Second, I felt angry. Simply I could not believe that IDS’s decision was to take all the intervention down, without talking directly with the authors, the teachers and students involved. Definitely you had other ways to do it. I have a strange feeling: I feel that my work, our work, has not been respected, I feel like if I had been treated as a minor who doesn’t need to be consulted, who cannot make a decision or negotiate about their responsibilities. I can feel the rigidness of the IDS’s structure, the weight of these 50 years over me right now… the necessity of control and power even over tiny little things, like this exercise.

Therefore, I feel IDS is not my space. We have been expulsed. I feel oppressed. I cannot breath.

 Third, I feel disappointed. Simply I cannot believe that IDS, apparently a space to reflect and create, proud of encouraging critical thinking and be at the vanguard of development, has made this decision and how it has be done. A decision that repress, not generate, learning and creativity, knowledge and discovering.

 One of the first slogans I read when I arrived to Sussex University was “be ready for the unexpected’. I liked it. I still do it. It is obvious that you can only find the unexpected when you enter the territory of the unknown, out of your comfort zone, letting things just be, flow… being unpredictable. What can we expect from IDS if it wants to control every single action? How can you move towards a new future if you are rigid and static? Where is the space for surprise? Where for creativity? Where the place for active responsible students, considering them as citizens? Where is our contribution?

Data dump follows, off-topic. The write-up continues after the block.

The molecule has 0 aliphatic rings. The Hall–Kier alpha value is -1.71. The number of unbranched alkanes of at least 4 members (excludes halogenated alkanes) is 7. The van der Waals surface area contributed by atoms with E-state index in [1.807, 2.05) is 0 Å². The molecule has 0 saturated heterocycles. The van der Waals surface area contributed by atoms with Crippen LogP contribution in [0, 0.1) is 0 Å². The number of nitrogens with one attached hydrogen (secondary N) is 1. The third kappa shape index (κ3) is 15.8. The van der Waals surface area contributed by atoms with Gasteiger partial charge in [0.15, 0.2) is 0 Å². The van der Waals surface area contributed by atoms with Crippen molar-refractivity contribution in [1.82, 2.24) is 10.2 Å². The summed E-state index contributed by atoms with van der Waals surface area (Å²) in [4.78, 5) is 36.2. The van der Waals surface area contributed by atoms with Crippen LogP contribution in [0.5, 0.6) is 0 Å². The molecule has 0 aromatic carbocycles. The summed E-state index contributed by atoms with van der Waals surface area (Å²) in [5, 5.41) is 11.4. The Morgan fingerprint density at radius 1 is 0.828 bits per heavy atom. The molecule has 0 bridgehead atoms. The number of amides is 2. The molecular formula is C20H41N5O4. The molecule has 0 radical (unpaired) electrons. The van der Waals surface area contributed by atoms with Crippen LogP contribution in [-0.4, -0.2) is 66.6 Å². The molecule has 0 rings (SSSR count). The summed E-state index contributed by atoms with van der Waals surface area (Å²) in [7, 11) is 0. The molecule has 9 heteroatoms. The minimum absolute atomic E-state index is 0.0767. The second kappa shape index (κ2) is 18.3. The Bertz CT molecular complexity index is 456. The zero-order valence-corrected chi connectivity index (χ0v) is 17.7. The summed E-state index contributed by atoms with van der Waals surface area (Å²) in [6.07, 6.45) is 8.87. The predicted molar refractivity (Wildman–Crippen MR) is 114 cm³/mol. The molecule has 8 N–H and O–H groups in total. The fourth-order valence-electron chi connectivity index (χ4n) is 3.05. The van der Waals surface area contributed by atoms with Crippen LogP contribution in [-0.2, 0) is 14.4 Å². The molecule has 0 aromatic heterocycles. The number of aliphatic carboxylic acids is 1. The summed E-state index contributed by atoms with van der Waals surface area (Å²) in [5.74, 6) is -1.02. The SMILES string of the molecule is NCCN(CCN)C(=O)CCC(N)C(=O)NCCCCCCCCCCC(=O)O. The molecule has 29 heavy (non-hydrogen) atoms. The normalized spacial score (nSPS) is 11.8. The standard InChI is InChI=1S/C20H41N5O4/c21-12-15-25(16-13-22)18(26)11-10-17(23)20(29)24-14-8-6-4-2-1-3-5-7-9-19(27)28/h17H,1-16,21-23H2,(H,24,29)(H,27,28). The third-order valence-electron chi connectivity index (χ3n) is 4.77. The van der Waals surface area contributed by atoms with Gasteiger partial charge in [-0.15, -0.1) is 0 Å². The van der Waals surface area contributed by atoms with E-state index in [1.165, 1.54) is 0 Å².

Moreover, another concern comes up to my mind: in my ten years of experience working with different teams and big NGOs, the necessity of control often means the lack of trust and confidence: in your team, in your members, in your students: What did you think we were going to do? To an institution that we all appreciate –this is why we are here!-, where we are spending one year of our lives, making a big effort, in terms of time, resources and personal and professional lives. 

 Today somebody wrote in the toilet that for he or she IDS means now ‘contradictions, challenge and repression of students’ critical thoughts’, and she or he reimagines IDS in ‘a new way to look and challenge development, and free thinking’.

 How can we do it?

It is undoubtedly that we citizens create space, with our movements, with our decisions, with our responses and struggles with power. 

Thus, my questions are:

What kind of spaces is IDS creating? For whom?

Has IDS become prisioner of its own rules and rigidness?

What kind of spaces are we, as citizens and students, contributing to generate?

… How far do we want to go?… 

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When unruly politics meets formalised politics

Between April 7th and May 12th the AamAadmi Party will begin contesting over 300 seats in the Indian general election of 2014. Who are they? What can we learn about them through the lens of Unruly Politics? Why does akshay khanna keep rambling on about them and eroticism? What does eroticism have to do with anything? 

 Baring the last question this blog posting will attempt to answer all of those questions.

The briefest of unruly histories